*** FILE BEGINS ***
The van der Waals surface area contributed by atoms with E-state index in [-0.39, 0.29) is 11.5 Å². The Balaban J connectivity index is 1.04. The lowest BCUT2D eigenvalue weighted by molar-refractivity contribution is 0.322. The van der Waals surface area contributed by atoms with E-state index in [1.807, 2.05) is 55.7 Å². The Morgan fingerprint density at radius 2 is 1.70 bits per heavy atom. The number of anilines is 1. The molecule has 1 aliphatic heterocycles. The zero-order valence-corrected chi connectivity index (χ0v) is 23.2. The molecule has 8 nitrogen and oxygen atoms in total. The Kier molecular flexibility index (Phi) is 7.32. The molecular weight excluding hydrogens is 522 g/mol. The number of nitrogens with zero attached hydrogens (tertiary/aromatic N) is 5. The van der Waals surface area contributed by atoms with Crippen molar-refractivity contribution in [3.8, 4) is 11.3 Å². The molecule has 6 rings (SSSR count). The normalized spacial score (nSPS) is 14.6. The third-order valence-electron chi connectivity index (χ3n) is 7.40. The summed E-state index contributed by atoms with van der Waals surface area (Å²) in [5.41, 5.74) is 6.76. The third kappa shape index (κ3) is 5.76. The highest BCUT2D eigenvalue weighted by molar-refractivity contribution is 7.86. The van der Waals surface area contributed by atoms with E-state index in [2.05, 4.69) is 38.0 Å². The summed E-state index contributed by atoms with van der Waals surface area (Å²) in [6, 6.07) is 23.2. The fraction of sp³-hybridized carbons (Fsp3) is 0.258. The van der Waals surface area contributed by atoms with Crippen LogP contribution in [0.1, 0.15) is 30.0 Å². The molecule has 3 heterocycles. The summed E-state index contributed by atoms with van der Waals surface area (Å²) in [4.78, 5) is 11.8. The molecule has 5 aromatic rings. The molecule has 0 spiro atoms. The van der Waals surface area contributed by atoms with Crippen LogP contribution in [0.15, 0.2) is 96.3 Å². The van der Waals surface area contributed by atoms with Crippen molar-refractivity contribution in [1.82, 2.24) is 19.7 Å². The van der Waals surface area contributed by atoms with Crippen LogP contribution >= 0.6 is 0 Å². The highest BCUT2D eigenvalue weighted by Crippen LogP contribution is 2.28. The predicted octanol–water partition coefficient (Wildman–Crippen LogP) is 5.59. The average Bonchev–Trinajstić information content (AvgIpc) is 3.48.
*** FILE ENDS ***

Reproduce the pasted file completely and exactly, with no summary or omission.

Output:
The van der Waals surface area contributed by atoms with E-state index in [-0.39, 0.29) is 11.5 Å². The Balaban J connectivity index is 1.04. The lowest BCUT2D eigenvalue weighted by molar-refractivity contribution is 0.322. The van der Waals surface area contributed by atoms with E-state index in [1.807, 2.05) is 55.7 Å². The Morgan fingerprint density at radius 2 is 1.70 bits per heavy atom. The number of anilines is 1. The molecule has 1 aliphatic heterocycles. The zero-order valence-corrected chi connectivity index (χ0v) is 23.2. The molecule has 8 nitrogen and oxygen atoms in total. The Kier molecular flexibility index (Phi) is 7.32. The molecular weight excluding hydrogens is 522 g/mol. The number of nitrogens with zero attached hydrogens (tertiary/aromatic N) is 5. The van der Waals surface area contributed by atoms with Crippen molar-refractivity contribution in [3.8, 4) is 11.3 Å². The molecule has 6 rings (SSSR count). The normalized spacial score (nSPS) is 14.6. The third-order valence-electron chi connectivity index (χ3n) is 7.40. The summed E-state index contributed by atoms with van der Waals surface area (Å²) in [5.41, 5.74) is 6.76. The third kappa shape index (κ3) is 5.76. The highest BCUT2D eigenvalue weighted by molar-refractivity contribution is 7.86. The van der Waals surface area contributed by atoms with E-state index in [2.05, 4.69) is 38.0 Å². The summed E-state index contributed by atoms with van der Waals surface area (Å²) in [6, 6.07) is 23.2. The fraction of sp³-hybridized carbons (Fsp3) is 0.258. The van der Waals surface area contributed by atoms with Crippen LogP contribution in [0.1, 0.15) is 30.0 Å². The molecule has 3 heterocycles. The summed E-state index contributed by atoms with van der Waals surface area (Å²) in [4.78, 5) is 11.8. The molecule has 5 aromatic rings. The molecule has 0 spiro atoms. The van der Waals surface area contributed by atoms with Crippen LogP contribution in [0.15, 0.2) is 96.3 Å². The van der Waals surface area contributed by atoms with Crippen molar-refractivity contribution in [1.82, 2.24) is 19.7 Å². The van der Waals surface area contributed by atoms with Crippen LogP contribution >= 0.6 is 0 Å². The highest BCUT2D eigenvalue weighted by Crippen LogP contribution is 2.28. The predicted octanol–water partition coefficient (Wildman–Crippen LogP) is 5.59. The average Bonchev–Trinajstić information content (AvgIpc) is 3.48.